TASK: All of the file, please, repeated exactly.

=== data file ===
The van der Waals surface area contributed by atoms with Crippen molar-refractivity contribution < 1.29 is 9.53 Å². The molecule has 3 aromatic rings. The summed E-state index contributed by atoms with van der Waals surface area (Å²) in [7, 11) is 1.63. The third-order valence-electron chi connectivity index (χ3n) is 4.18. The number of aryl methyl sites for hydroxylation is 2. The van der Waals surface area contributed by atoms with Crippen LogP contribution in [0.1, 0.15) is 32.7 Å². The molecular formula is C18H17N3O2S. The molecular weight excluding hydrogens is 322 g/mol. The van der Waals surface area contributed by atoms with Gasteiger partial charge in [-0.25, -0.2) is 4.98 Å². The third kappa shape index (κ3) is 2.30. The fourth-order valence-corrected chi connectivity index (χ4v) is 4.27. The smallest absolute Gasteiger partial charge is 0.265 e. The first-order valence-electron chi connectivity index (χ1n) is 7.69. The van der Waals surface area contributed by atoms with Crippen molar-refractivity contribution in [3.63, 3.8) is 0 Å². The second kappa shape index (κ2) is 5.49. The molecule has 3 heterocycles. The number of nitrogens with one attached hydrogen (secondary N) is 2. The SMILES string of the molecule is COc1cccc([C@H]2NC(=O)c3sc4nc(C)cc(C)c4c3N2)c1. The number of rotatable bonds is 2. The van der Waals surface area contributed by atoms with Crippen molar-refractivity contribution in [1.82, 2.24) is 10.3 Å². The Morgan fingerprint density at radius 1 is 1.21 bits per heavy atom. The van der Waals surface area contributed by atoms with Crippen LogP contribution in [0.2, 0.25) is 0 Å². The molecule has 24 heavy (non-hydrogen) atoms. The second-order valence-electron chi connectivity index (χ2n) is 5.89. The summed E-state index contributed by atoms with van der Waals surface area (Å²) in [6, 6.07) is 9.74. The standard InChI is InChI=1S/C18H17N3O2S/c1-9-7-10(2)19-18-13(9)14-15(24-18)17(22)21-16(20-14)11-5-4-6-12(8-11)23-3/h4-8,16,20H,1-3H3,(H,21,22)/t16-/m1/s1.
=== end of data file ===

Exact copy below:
The van der Waals surface area contributed by atoms with Crippen molar-refractivity contribution < 1.29 is 9.53 Å². The molecule has 3 aromatic rings. The summed E-state index contributed by atoms with van der Waals surface area (Å²) in [7, 11) is 1.63. The third-order valence-electron chi connectivity index (χ3n) is 4.18. The number of aryl methyl sites for hydroxylation is 2. The van der Waals surface area contributed by atoms with Crippen LogP contribution in [0.1, 0.15) is 32.7 Å². The molecular formula is C18H17N3O2S. The molecular weight excluding hydrogens is 322 g/mol. The van der Waals surface area contributed by atoms with Gasteiger partial charge in [-0.25, -0.2) is 4.98 Å². The third kappa shape index (κ3) is 2.30. The fourth-order valence-corrected chi connectivity index (χ4v) is 4.27. The smallest absolute Gasteiger partial charge is 0.265 e. The first-order valence-electron chi connectivity index (χ1n) is 7.69. The van der Waals surface area contributed by atoms with Crippen molar-refractivity contribution in [3.63, 3.8) is 0 Å². The second kappa shape index (κ2) is 5.49. The molecule has 3 heterocycles. The number of nitrogens with one attached hydrogen (secondary N) is 2. The SMILES string of the molecule is COc1cccc([C@H]2NC(=O)c3sc4nc(C)cc(C)c4c3N2)c1. The number of rotatable bonds is 2. The van der Waals surface area contributed by atoms with Crippen molar-refractivity contribution in [1.82, 2.24) is 10.3 Å². The Morgan fingerprint density at radius 1 is 1.21 bits per heavy atom. The van der Waals surface area contributed by atoms with Crippen LogP contribution in [0.2, 0.25) is 0 Å². The molecule has 24 heavy (non-hydrogen) atoms. The second-order valence-electron chi connectivity index (χ2n) is 5.89. The summed E-state index contributed by atoms with van der Waals surface area (Å²) in [6, 6.07) is 9.74. The standard InChI is InChI=1S/C18H17N3O2S/c1-9-7-10(2)19-18-13(9)14-15(24-18)17(22)21-16(20-14)11-5-4-6-12(8-11)23-3/h4-8,16,20H,1-3H3,(H,21,22)/t16-/m1/s1.